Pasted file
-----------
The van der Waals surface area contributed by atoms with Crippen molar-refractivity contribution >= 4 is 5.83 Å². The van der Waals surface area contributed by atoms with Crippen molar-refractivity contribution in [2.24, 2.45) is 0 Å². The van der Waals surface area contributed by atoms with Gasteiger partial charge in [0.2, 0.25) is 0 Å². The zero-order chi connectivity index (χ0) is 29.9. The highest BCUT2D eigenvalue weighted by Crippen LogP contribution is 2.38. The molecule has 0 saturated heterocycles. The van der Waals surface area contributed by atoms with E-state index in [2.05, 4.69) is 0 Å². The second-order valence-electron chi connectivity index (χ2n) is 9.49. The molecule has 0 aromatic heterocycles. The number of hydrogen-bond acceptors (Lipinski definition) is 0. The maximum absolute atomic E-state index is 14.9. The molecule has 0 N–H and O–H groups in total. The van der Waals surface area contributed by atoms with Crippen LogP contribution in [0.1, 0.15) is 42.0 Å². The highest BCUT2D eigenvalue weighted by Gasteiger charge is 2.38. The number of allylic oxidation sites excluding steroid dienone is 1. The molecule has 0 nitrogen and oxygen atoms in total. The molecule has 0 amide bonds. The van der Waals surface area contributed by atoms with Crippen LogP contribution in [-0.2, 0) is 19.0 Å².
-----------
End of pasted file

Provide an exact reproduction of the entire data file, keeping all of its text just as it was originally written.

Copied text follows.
The van der Waals surface area contributed by atoms with Crippen molar-refractivity contribution >= 4 is 5.83 Å². The van der Waals surface area contributed by atoms with Crippen molar-refractivity contribution in [2.24, 2.45) is 0 Å². The van der Waals surface area contributed by atoms with Gasteiger partial charge in [0.2, 0.25) is 0 Å². The zero-order chi connectivity index (χ0) is 29.9. The highest BCUT2D eigenvalue weighted by Crippen LogP contribution is 2.38. The molecule has 0 saturated heterocycles. The van der Waals surface area contributed by atoms with E-state index in [2.05, 4.69) is 0 Å². The second-order valence-electron chi connectivity index (χ2n) is 9.49. The molecule has 0 aromatic heterocycles. The number of hydrogen-bond acceptors (Lipinski definition) is 0. The maximum absolute atomic E-state index is 14.9. The molecule has 0 N–H and O–H groups in total. The van der Waals surface area contributed by atoms with Crippen LogP contribution in [0.1, 0.15) is 42.0 Å². The highest BCUT2D eigenvalue weighted by Gasteiger charge is 2.38. The number of allylic oxidation sites excluding steroid dienone is 1. The molecule has 0 nitrogen and oxygen atoms in total. The molecule has 0 amide bonds. The van der Waals surface area contributed by atoms with Crippen LogP contribution in [-0.2, 0) is 19.0 Å².